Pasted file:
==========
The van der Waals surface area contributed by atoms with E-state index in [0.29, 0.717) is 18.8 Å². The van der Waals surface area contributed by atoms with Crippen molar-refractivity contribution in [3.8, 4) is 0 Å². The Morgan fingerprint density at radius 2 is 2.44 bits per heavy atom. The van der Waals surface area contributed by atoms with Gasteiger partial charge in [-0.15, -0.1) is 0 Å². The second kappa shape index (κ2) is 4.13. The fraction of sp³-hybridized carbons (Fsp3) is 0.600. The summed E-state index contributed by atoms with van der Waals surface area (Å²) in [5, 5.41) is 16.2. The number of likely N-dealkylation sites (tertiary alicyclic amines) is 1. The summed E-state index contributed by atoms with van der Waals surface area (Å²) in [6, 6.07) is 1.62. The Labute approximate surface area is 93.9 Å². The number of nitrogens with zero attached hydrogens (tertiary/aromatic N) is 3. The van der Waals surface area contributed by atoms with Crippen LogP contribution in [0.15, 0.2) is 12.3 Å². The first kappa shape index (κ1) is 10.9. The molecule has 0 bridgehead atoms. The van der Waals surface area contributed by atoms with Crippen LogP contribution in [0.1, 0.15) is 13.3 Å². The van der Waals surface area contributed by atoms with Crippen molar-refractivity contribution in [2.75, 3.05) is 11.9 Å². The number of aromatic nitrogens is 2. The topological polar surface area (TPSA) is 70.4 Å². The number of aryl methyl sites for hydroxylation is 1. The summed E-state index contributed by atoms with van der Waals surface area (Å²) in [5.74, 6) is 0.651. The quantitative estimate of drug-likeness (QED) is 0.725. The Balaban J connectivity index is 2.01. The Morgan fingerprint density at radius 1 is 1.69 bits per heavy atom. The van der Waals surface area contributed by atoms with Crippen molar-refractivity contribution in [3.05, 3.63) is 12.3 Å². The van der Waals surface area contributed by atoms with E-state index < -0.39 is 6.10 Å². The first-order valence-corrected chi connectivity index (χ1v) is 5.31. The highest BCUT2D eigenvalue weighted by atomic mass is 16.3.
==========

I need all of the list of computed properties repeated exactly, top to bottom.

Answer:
The van der Waals surface area contributed by atoms with E-state index in [0.29, 0.717) is 18.8 Å². The van der Waals surface area contributed by atoms with Crippen molar-refractivity contribution in [3.8, 4) is 0 Å². The Morgan fingerprint density at radius 2 is 2.44 bits per heavy atom. The van der Waals surface area contributed by atoms with Gasteiger partial charge in [-0.15, -0.1) is 0 Å². The second kappa shape index (κ2) is 4.13. The fraction of sp³-hybridized carbons (Fsp3) is 0.600. The summed E-state index contributed by atoms with van der Waals surface area (Å²) in [5, 5.41) is 16.2. The number of likely N-dealkylation sites (tertiary alicyclic amines) is 1. The summed E-state index contributed by atoms with van der Waals surface area (Å²) in [6, 6.07) is 1.62. The Labute approximate surface area is 93.9 Å². The number of nitrogens with zero attached hydrogens (tertiary/aromatic N) is 3. The van der Waals surface area contributed by atoms with Crippen LogP contribution in [0.15, 0.2) is 12.3 Å². The first kappa shape index (κ1) is 10.9. The molecule has 0 bridgehead atoms. The van der Waals surface area contributed by atoms with Crippen LogP contribution in [0.1, 0.15) is 13.3 Å². The van der Waals surface area contributed by atoms with Crippen molar-refractivity contribution in [2.75, 3.05) is 11.9 Å². The number of aromatic nitrogens is 2. The topological polar surface area (TPSA) is 70.4 Å². The number of aryl methyl sites for hydroxylation is 1. The summed E-state index contributed by atoms with van der Waals surface area (Å²) in [5.74, 6) is 0.651. The quantitative estimate of drug-likeness (QED) is 0.725. The Balaban J connectivity index is 2.01. The Morgan fingerprint density at radius 1 is 1.69 bits per heavy atom. The van der Waals surface area contributed by atoms with Crippen molar-refractivity contribution in [3.05, 3.63) is 12.3 Å². The van der Waals surface area contributed by atoms with E-state index < -0.39 is 6.10 Å². The first-order valence-corrected chi connectivity index (χ1v) is 5.31. The highest BCUT2D eigenvalue weighted by atomic mass is 16.3.